Mamiya 528TL

The Mamiya 528TL is a fixed lens, leaf shutter SLR sold by Mamiya in the late 1960s. The lens is a simple front cell focusing triplet with maximum aperture of f/2.8. The shutter is a variant of the Copal shutter with speeds from 1/500 to 1/15 plus B with X flash synch only. The exposure control is either manual setting or shutter priority auto exposure. The body is molded plastic with plated brass top and bottom. The metering system uses a single 676 size mercury cell. The battery is only needed for operation of the auto-exposure system and meter. The camera will still function as a manual exposure camera without a battery. (Zinc-air hearing aid batteries work as a suitable replacement.)

It's difficult to understand why Mamiya produced this camera. To begin with, the main advantage of an SLR is the ability to see through the lens while focusing. This allows interchangable lenses to be mounted on the camera without having to also adjust the viewfinder and focusing scale. A fixed lens SLR just doesn't make much sense. On top of that, a leaf shutter in a SLR creates special design problems. The shutter blades have to be held open in order to focus, then snapped shut before the mirror flips up. The shutter then goes through its normal cycle of open and shut. After the exposure is complete, the mirror has to return and then the shutter blades open again. All of this extended cycle of movement removes one of the big advantages of a leaf shutter. Namely, the leaf shutter is quiet and operates with very little vibration.

Whatever the reason for this camera's production, it is an interesting camera because it is such an anomaly. If you are looking for a camera to take pictures with there are much better choices than this camera. For about the same price you can buy any number of good quality focal plane SLRs from the 1960s and have all the standard advantages of an SLR. As a collectable, this has very little value as well. It is, however, a tinkerer's delight. It is just complicated enough to be interesting to work on without being so complicated that it isn't worth repairing.

McKeown's guide indicates that most of time this camera is found in non-working condition and of very little value. So, if you're looking for a good project, get one. You may end up with one of very few working examples of this camera. Otherwise, only the die-hard Mamiya collector will find this camera very interesting or desirable.

The interesting thing about this camera from the viewpoint of us tinkerers is the way the shutter works. Overall, you have a standard mirror box mechanism and a mostly standard leaf shutter. The unique part of the shutter is a special drive ring located underneath the speed setting cam. This ring surrounds the outside of the shutter base and drives the different parts of the mechanism. Unfortunately, I don't have a a picture of this ring. One reason is that the ring sits on the shutter base under spring tension and will not stay put unless you hold it down while setting the speed cam back on. I needed a third hand to be able to take a picture!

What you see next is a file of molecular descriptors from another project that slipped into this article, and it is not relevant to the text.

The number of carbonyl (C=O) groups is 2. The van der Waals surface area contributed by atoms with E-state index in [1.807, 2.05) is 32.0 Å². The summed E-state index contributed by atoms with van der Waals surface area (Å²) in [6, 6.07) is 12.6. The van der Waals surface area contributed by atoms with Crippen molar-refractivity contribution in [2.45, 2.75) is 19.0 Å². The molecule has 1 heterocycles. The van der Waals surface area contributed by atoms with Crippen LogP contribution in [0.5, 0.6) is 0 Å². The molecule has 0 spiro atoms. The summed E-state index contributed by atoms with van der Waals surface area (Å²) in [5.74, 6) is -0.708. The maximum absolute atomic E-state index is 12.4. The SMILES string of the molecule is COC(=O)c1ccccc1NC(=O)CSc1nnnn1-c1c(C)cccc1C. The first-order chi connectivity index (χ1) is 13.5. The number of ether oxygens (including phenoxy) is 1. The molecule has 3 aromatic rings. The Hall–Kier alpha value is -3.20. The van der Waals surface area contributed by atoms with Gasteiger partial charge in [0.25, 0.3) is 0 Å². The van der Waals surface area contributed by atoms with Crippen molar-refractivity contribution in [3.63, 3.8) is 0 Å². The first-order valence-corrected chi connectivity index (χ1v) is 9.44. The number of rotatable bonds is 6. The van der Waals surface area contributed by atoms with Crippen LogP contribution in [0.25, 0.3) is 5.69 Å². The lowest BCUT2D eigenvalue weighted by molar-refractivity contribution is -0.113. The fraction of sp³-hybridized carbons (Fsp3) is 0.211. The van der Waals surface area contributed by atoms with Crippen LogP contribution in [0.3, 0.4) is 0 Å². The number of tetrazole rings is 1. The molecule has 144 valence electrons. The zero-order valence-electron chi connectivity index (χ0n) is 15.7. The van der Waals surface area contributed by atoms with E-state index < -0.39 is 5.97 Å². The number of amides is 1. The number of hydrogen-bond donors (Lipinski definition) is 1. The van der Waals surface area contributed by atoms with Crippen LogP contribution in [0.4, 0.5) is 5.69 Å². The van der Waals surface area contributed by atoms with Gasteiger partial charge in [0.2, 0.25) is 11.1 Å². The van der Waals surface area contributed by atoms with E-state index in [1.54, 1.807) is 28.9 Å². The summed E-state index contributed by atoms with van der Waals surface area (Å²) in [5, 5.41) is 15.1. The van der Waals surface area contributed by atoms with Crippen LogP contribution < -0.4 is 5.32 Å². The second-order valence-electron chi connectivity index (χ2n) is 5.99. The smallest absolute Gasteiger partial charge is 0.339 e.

As you disassemble the shutter, look closely when you remove the speed cam and you will see this magic ring. There is a tab on the ring that pushes against a stud on the blade operating ring. When at its resting position, this tab forces the blades open. The hook attached to the main spring cam has a special cut-away that allows the blades to be pushed open while the shutter is uncocked. On the outside of the control ring there are several studs. One stud pushes against a spring operated lever to force the ring back into position at the end of the cycle. Another stud pushes on the shutter release. In addition, there is a brass lever attached to the ring that holds back the diaphragm until the just before the shutter fires. This allows full aperture focusing and metering. Study this ring closely to understand how the shutter is controled.

The auto-exposure system is a fairly typical needle capture system. The meter unit is rotated by a gear driven screw. This adjusts the exposure for different shutter speed and film speed settings. Re-adjusting the meter position turned into quite an adventure. So, be sure and carefully measure the initial position of the screw that pushes the meter back and forth before disassembly. I forgot to do this and had to reset the meter position by trial and error.

This camera came to me with an inoperable shutter and an stuck focus ring. Fortunately, the shutter simply needed cleaning to remove the grease on the shutter blades. However, because of the way the shutter works, you can't do a simple cleaning of the blades if they become sticky. The blades are pulled back out of the way and thus the speed setting cam and control ring have to be removed in order to get the blades to close. You can't just remove these parts because the gear that drives the meter position prevents them from being lifted off. The only way to get the gear out is to remove the mirror cage and then remove the worm screw on the other end of the gear shaft. So, it's an almost complete disassembly just to clean the shutter on this camera.